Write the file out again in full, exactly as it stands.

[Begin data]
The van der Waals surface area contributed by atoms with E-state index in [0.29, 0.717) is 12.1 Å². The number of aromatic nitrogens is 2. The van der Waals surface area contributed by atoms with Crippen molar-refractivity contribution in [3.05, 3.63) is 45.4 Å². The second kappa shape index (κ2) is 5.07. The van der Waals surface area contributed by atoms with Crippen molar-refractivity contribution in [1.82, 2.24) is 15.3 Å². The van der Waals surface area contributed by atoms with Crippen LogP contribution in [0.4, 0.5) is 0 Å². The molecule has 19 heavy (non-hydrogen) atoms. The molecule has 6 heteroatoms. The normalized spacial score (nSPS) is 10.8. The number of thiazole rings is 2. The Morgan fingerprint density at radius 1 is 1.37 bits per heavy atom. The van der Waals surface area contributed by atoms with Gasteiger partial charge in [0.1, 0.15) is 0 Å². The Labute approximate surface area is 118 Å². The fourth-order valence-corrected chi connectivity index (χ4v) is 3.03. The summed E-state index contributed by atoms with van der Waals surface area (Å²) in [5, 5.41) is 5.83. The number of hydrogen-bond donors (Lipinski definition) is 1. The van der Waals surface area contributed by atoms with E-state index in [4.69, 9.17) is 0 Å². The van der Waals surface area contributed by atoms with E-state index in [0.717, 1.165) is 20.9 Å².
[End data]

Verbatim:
The van der Waals surface area contributed by atoms with E-state index in [0.29, 0.717) is 12.1 Å². The number of aromatic nitrogens is 2. The van der Waals surface area contributed by atoms with Crippen molar-refractivity contribution in [3.05, 3.63) is 45.4 Å². The second kappa shape index (κ2) is 5.07. The van der Waals surface area contributed by atoms with Crippen molar-refractivity contribution in [1.82, 2.24) is 15.3 Å². The van der Waals surface area contributed by atoms with Crippen LogP contribution in [0.4, 0.5) is 0 Å². The molecule has 19 heavy (non-hydrogen) atoms. The molecule has 6 heteroatoms. The normalized spacial score (nSPS) is 10.8. The number of thiazole rings is 2. The Morgan fingerprint density at radius 1 is 1.37 bits per heavy atom. The van der Waals surface area contributed by atoms with Gasteiger partial charge in [0.1, 0.15) is 0 Å². The Labute approximate surface area is 118 Å². The fourth-order valence-corrected chi connectivity index (χ4v) is 3.03. The summed E-state index contributed by atoms with van der Waals surface area (Å²) in [5, 5.41) is 5.83. The number of hydrogen-bond donors (Lipinski definition) is 1. The van der Waals surface area contributed by atoms with E-state index in [4.69, 9.17) is 0 Å². The van der Waals surface area contributed by atoms with E-state index in [0.717, 1.165) is 20.9 Å².